Another sinking point which needs to be addressed urgently is the role of Afghan women in society. Afghan women are different than they were in the past, as Afghanistan today is different than it was in the 1990s. They also have the right to think about and participate in decisions about the future of our country.
Their political participation, in addition to their social and economic roles, have made them stronger: much stronger. The Taliban said that they are willing to uphold women’s rights based on Islamic teachings. However, girls are turned away at schools, and women are frequently forced to leave their jobs. This is a very challenging matter for the Taliban and a big concern for the Afghan women who achieved so many gains in the past years.
Afghan women could be divided into two groups; pro-Taliban and anti-Taliban. A number of women protest in favor of the Taliban while others take to the streets to voice the opposition against them. The new Afghanistan should be a country where all women have their voice regardless of their views and affiliations, and gender equality is not compromised in any way.
The soul and brain-drain
A number of Afghans have fled the country and others are trying to reach Iran and Pakistan since the victory of the Taliban. Reportedly, 300,000 Afghans cross into Iran on a daily basis. This is shocking and devastating.
The same applies to Pakistan as thousands of people try to cross into the country every single day. In the wake of massive inflows of Afghan refugees, Turkey, Iran and Pakistan have bolstered border restrictions.
With high office comes high responsibilities
The Taliban has an obligation to protect civilians, but just asking them to beef up public safeguards will not solve the problem. Afghans need to stand shoulder to shoulder with each other in tough times and can even press the Group in case of negligence. Trust-building is essential and the Taliban must take into account all the Afghans and treat them equally in all affairs of governing.
Furthermore, the Taliban also need to engage in talks with Afghan political leaders in exile. This is a great time for the Taliban to show flexibility and call upon the Afghan leaders from all tribes to return home and join the political arena.
The Taliban would become a champion of peace if they succeeded in bringing back the dissident leaders and working with them for betterment of the society.
There is also a resistance movement against Taliban rule. It is weak at the moment, but in the medium term it could gain momentum, legitimacy and strength. As a result, it could challenge the Taliban. Afghans may see another war and bloodshed. Why should this war not end once and for all by giving dialogue a chance?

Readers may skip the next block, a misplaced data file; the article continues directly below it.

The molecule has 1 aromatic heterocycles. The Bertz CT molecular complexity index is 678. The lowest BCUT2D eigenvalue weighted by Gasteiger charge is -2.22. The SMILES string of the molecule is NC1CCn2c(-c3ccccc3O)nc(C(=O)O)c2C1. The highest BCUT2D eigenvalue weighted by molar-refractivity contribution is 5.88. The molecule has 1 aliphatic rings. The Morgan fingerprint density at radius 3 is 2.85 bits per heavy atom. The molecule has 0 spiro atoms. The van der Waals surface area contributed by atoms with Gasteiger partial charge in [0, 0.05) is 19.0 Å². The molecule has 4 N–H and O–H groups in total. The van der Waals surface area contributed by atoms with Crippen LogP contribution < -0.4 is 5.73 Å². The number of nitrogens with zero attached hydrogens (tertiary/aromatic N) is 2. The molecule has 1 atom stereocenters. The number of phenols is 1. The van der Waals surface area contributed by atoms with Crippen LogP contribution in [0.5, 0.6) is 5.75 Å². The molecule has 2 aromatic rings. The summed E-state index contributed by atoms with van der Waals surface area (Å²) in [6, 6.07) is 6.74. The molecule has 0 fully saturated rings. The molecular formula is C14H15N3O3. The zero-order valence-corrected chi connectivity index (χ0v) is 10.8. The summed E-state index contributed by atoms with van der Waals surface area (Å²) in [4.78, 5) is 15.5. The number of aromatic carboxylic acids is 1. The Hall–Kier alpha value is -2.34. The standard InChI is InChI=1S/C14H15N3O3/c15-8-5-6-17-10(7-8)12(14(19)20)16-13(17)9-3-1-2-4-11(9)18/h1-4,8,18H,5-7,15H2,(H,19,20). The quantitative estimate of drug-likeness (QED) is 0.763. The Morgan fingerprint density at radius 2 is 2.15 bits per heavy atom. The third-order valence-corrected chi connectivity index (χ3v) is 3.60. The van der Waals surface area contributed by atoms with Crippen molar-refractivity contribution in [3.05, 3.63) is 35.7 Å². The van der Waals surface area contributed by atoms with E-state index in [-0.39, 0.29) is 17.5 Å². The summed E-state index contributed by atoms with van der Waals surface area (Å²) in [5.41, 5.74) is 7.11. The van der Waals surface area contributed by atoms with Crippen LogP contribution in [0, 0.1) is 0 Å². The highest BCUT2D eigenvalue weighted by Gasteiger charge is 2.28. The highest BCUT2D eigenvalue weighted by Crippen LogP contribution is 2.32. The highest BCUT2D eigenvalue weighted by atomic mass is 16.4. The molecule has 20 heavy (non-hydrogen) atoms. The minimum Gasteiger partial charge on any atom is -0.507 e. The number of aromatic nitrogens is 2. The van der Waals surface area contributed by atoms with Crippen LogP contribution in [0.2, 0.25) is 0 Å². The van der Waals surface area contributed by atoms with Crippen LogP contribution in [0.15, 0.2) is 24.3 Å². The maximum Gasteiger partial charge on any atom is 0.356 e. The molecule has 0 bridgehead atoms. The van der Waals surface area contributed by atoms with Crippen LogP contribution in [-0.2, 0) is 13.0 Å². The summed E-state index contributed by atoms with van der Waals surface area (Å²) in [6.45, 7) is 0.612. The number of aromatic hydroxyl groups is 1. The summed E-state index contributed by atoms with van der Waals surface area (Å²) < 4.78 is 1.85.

For a prosperous, developed and united Afghanistan, there is a need for joint efforts. The world is watching the Taliban to see whether they have indeed changed or are planning to recreate their harsh rule – remember the public executions and strict punishments.
Yet, apparently, the Group has no intention to return to the harsh punishments used in the past. Recently, men accused of stealing were seen paraded around a city in the back of a truck to humiliate them. Twenty years ago they would have been killed.
Pakistan: The friendly foe
Since the Taliban has locked horns with everyone except Pakistan, they see today Islamabad as their only savior. On November 10, Afghan foreign affairs chief met his Pakistani counterpart in Islamabad, a move in line with this decades-old doctrine.
Yet, few details have emerged about what the Taliban had ‘lost and gained’ during the visit. Definitely, the 20-member desperate Afghan delegation was trying to find a way to get Pakistan’s help to strengthen the country’s economy.
It’s better for the Taliban not to rely economically on Pakistan too much as the country itself is dealing with a bad economy. Islamabad has raised taxes and the price of basic commodities has increased manifold over the last year. Pakistan is at the mercy of the IMF.
Likewise, Iran and China are at loggerheads with the US and its allies. Again, economic challenges are manifold. A tough time is ahead of the Taliban as they aim to remain neutral amidst tension between China and the US – and save the falling Afghan economy on the way.
The only way forward is to seize the abilities of half of the country’s population—Afghan women—and bring in talented minds into the government. In addition, the Taliban has to make peace with everyone and keep their ideology within reasonable boundaries.
The Group’s leaders must break the traditional, ancient mindset within the ranks. Otherwise, all their efforts will yield the same result: a perfect zero.
* Mansoor Faizy is the Editor-in-Chief of the Afghanistan Times Daily, and can be reached at firstname.lastname@example.org